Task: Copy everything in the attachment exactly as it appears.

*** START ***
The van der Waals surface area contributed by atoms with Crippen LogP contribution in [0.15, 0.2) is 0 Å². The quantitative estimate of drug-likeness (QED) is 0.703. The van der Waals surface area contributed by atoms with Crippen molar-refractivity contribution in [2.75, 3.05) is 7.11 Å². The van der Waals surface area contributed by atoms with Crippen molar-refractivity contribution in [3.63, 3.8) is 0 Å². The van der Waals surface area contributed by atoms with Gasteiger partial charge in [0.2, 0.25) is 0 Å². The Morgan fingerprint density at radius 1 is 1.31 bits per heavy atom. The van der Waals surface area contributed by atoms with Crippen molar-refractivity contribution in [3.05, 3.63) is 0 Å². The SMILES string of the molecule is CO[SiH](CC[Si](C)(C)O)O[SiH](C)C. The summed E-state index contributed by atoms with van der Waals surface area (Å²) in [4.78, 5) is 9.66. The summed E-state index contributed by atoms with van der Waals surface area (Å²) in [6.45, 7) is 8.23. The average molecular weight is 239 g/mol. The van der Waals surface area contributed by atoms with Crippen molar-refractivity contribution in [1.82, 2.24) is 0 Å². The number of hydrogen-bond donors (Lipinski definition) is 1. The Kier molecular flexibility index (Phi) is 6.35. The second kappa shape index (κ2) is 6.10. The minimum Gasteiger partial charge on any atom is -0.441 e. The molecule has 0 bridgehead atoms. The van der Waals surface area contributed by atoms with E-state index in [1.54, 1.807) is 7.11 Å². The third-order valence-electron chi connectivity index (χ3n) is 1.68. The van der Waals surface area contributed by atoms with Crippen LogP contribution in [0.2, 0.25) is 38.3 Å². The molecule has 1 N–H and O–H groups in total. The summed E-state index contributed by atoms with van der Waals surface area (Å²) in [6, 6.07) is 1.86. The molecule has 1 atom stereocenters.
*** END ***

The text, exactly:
The van der Waals surface area contributed by atoms with Crippen LogP contribution in [0.15, 0.2) is 0 Å². The quantitative estimate of drug-likeness (QED) is 0.703. The van der Waals surface area contributed by atoms with Crippen molar-refractivity contribution in [2.75, 3.05) is 7.11 Å². The van der Waals surface area contributed by atoms with Crippen molar-refractivity contribution in [3.63, 3.8) is 0 Å². The van der Waals surface area contributed by atoms with Gasteiger partial charge in [0.2, 0.25) is 0 Å². The Morgan fingerprint density at radius 1 is 1.31 bits per heavy atom. The van der Waals surface area contributed by atoms with Crippen molar-refractivity contribution in [3.05, 3.63) is 0 Å². The SMILES string of the molecule is CO[SiH](CC[Si](C)(C)O)O[SiH](C)C. The summed E-state index contributed by atoms with van der Waals surface area (Å²) in [4.78, 5) is 9.66. The summed E-state index contributed by atoms with van der Waals surface area (Å²) in [6.45, 7) is 8.23. The average molecular weight is 239 g/mol. The van der Waals surface area contributed by atoms with Crippen molar-refractivity contribution in [1.82, 2.24) is 0 Å². The number of hydrogen-bond donors (Lipinski definition) is 1. The Kier molecular flexibility index (Phi) is 6.35. The second kappa shape index (κ2) is 6.10. The minimum Gasteiger partial charge on any atom is -0.441 e. The molecule has 0 bridgehead atoms. The van der Waals surface area contributed by atoms with E-state index in [1.54, 1.807) is 7.11 Å². The third-order valence-electron chi connectivity index (χ3n) is 1.68. The van der Waals surface area contributed by atoms with Crippen LogP contribution in [0.2, 0.25) is 38.3 Å². The molecule has 1 N–H and O–H groups in total. The summed E-state index contributed by atoms with van der Waals surface area (Å²) in [6, 6.07) is 1.86. The molecule has 1 atom stereocenters.